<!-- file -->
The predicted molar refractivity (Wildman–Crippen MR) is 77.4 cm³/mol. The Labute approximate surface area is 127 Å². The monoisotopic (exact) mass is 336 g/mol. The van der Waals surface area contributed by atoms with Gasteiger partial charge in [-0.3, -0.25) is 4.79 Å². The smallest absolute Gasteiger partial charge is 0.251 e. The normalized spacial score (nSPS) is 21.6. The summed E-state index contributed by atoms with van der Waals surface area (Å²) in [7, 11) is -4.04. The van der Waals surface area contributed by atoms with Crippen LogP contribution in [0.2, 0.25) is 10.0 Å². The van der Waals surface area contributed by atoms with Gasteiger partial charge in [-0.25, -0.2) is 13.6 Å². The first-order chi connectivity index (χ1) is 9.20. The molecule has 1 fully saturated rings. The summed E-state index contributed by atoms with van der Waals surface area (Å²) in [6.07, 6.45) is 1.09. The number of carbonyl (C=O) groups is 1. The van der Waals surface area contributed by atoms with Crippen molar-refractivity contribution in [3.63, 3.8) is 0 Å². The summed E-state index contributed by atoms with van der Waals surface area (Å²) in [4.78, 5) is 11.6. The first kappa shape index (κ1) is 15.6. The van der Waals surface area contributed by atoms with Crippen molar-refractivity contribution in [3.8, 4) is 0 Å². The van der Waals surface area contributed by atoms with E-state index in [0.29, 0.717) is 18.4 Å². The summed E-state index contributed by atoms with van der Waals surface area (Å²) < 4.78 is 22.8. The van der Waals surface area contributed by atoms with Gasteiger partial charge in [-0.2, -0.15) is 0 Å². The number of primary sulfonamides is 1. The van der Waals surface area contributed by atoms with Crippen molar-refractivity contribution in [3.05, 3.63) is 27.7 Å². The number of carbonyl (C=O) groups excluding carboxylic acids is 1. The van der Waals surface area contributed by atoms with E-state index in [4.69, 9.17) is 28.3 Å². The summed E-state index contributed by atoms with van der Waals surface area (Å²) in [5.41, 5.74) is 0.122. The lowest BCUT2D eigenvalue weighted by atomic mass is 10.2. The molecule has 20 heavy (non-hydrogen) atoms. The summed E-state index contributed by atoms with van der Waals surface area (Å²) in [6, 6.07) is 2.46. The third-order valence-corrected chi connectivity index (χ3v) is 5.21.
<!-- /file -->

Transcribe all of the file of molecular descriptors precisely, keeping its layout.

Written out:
The predicted molar refractivity (Wildman–Crippen MR) is 77.4 cm³/mol. The Labute approximate surface area is 127 Å². The monoisotopic (exact) mass is 336 g/mol. The van der Waals surface area contributed by atoms with Gasteiger partial charge in [-0.3, -0.25) is 4.79 Å². The smallest absolute Gasteiger partial charge is 0.251 e. The normalized spacial score (nSPS) is 21.6. The summed E-state index contributed by atoms with van der Waals surface area (Å²) in [7, 11) is -4.04. The van der Waals surface area contributed by atoms with Crippen LogP contribution in [0.2, 0.25) is 10.0 Å². The van der Waals surface area contributed by atoms with Gasteiger partial charge in [-0.25, -0.2) is 13.6 Å². The first-order chi connectivity index (χ1) is 9.20. The molecule has 1 fully saturated rings. The summed E-state index contributed by atoms with van der Waals surface area (Å²) in [6.07, 6.45) is 1.09. The number of carbonyl (C=O) groups is 1. The van der Waals surface area contributed by atoms with Crippen molar-refractivity contribution in [3.63, 3.8) is 0 Å². The summed E-state index contributed by atoms with van der Waals surface area (Å²) in [4.78, 5) is 11.6. The first kappa shape index (κ1) is 15.6. The van der Waals surface area contributed by atoms with Crippen molar-refractivity contribution in [3.8, 4) is 0 Å². The van der Waals surface area contributed by atoms with E-state index in [0.29, 0.717) is 18.4 Å². The summed E-state index contributed by atoms with van der Waals surface area (Å²) < 4.78 is 22.8. The van der Waals surface area contributed by atoms with Gasteiger partial charge in [-0.2, -0.15) is 0 Å². The number of primary sulfonamides is 1. The van der Waals surface area contributed by atoms with Crippen molar-refractivity contribution in [3.05, 3.63) is 27.7 Å². The number of carbonyl (C=O) groups excluding carboxylic acids is 1. The van der Waals surface area contributed by atoms with E-state index in [4.69, 9.17) is 28.3 Å². The summed E-state index contributed by atoms with van der Waals surface area (Å²) in [5.41, 5.74) is 0.122. The lowest BCUT2D eigenvalue weighted by atomic mass is 10.2. The molecule has 20 heavy (non-hydrogen) atoms. The summed E-state index contributed by atoms with van der Waals surface area (Å²) in [6, 6.07) is 2.46. The third-order valence-corrected chi connectivity index (χ3v) is 5.21.